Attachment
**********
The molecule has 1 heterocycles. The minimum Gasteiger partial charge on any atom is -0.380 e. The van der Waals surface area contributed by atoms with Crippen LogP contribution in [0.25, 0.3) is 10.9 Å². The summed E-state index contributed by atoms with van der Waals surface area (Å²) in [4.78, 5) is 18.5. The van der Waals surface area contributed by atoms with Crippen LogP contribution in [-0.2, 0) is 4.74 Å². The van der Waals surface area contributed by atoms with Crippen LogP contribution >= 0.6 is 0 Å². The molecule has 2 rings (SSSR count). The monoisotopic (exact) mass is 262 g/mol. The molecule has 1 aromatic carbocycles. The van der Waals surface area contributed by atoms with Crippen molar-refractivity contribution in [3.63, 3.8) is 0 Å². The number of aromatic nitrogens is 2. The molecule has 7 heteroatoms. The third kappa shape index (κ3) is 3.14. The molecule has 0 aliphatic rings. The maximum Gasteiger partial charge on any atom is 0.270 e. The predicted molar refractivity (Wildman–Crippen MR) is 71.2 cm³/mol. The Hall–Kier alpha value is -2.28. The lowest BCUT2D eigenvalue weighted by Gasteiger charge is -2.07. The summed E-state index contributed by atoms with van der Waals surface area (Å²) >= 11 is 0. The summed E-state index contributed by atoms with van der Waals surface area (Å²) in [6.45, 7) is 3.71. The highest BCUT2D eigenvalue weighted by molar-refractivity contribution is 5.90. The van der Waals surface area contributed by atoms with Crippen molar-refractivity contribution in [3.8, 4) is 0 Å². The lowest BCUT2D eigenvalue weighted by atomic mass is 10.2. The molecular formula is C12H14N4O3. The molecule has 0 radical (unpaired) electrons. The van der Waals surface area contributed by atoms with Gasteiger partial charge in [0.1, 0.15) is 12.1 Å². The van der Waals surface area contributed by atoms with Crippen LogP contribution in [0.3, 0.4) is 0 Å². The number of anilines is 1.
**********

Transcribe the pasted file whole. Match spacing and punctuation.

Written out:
The molecule has 1 heterocycles. The minimum Gasteiger partial charge on any atom is -0.380 e. The van der Waals surface area contributed by atoms with Crippen LogP contribution in [0.25, 0.3) is 10.9 Å². The summed E-state index contributed by atoms with van der Waals surface area (Å²) in [4.78, 5) is 18.5. The van der Waals surface area contributed by atoms with Crippen LogP contribution in [-0.2, 0) is 4.74 Å². The van der Waals surface area contributed by atoms with Crippen LogP contribution >= 0.6 is 0 Å². The molecule has 2 rings (SSSR count). The monoisotopic (exact) mass is 262 g/mol. The molecule has 1 aromatic carbocycles. The van der Waals surface area contributed by atoms with Crippen molar-refractivity contribution in [3.63, 3.8) is 0 Å². The number of aromatic nitrogens is 2. The molecule has 7 heteroatoms. The third kappa shape index (κ3) is 3.14. The molecule has 0 aliphatic rings. The maximum Gasteiger partial charge on any atom is 0.270 e. The predicted molar refractivity (Wildman–Crippen MR) is 71.2 cm³/mol. The Hall–Kier alpha value is -2.28. The lowest BCUT2D eigenvalue weighted by Gasteiger charge is -2.07. The summed E-state index contributed by atoms with van der Waals surface area (Å²) >= 11 is 0. The summed E-state index contributed by atoms with van der Waals surface area (Å²) in [6.45, 7) is 3.71. The highest BCUT2D eigenvalue weighted by molar-refractivity contribution is 5.90. The van der Waals surface area contributed by atoms with Crippen molar-refractivity contribution in [3.8, 4) is 0 Å². The lowest BCUT2D eigenvalue weighted by atomic mass is 10.2. The molecular formula is C12H14N4O3. The molecule has 0 radical (unpaired) electrons. The van der Waals surface area contributed by atoms with Gasteiger partial charge in [0.1, 0.15) is 12.1 Å². The van der Waals surface area contributed by atoms with Crippen LogP contribution in [0.3, 0.4) is 0 Å². The number of anilines is 1.